According to reports, the U.S. Postal Service plans to eliminate Saturday mail delivery in a brash attempt to trim nearly $2 billion of spending from the agency’s increasingly unstable budget.

Sources say that the agency is scheduled to make a formal announcement sometime on Wednesday and is expected to cease all Saturday mail distribution around August.

However, the postal service still plans to continue delivering packages six days a week, as there has been nearly a 15 percent increase in this particular service since 2010. Unfortunately, with the increasing popularity of the Internet, regular mail services have continued to struggle throughout the last several years.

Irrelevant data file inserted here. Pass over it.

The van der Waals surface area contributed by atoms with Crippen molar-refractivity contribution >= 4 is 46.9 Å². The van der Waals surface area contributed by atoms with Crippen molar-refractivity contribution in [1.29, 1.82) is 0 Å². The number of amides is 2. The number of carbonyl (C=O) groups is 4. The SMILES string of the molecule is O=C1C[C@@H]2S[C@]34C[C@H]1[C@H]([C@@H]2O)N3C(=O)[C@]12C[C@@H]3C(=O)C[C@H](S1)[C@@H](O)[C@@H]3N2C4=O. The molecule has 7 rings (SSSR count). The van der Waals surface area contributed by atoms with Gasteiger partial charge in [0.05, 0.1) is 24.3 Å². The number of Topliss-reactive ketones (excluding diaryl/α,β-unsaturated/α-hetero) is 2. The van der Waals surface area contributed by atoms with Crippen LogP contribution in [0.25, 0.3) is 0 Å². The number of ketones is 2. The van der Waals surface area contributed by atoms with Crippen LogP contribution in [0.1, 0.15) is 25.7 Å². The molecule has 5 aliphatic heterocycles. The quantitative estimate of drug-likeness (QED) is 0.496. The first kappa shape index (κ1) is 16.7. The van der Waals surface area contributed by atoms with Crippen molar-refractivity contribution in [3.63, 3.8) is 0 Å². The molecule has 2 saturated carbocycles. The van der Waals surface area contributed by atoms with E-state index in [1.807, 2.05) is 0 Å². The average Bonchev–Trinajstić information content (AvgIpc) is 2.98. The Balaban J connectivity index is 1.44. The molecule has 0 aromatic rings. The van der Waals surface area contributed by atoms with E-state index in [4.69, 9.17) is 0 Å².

Yet, the new plan is not as much a diminishing effort as it may seem –  all USPS locations that are open on Saturday will remain open on Saturday, with mail still being delivered to post office boxes.

Throughout the last few years, the independent agency has been on begging, bended-knees to Congress in hopes that they would approve a five-day delivery schedule to help the agency pull itself out of its financial deficit; however, no such approval has been seriously entertained. At this time, there has been no clarification as to how the agency will do away with Saturday mail delivery without the approval of Congress.

Postmaster general, Patrick R. Donahoe says that market research has found that most Americans support a five-day delivery schedule as a means for the Postal Service to cut costs.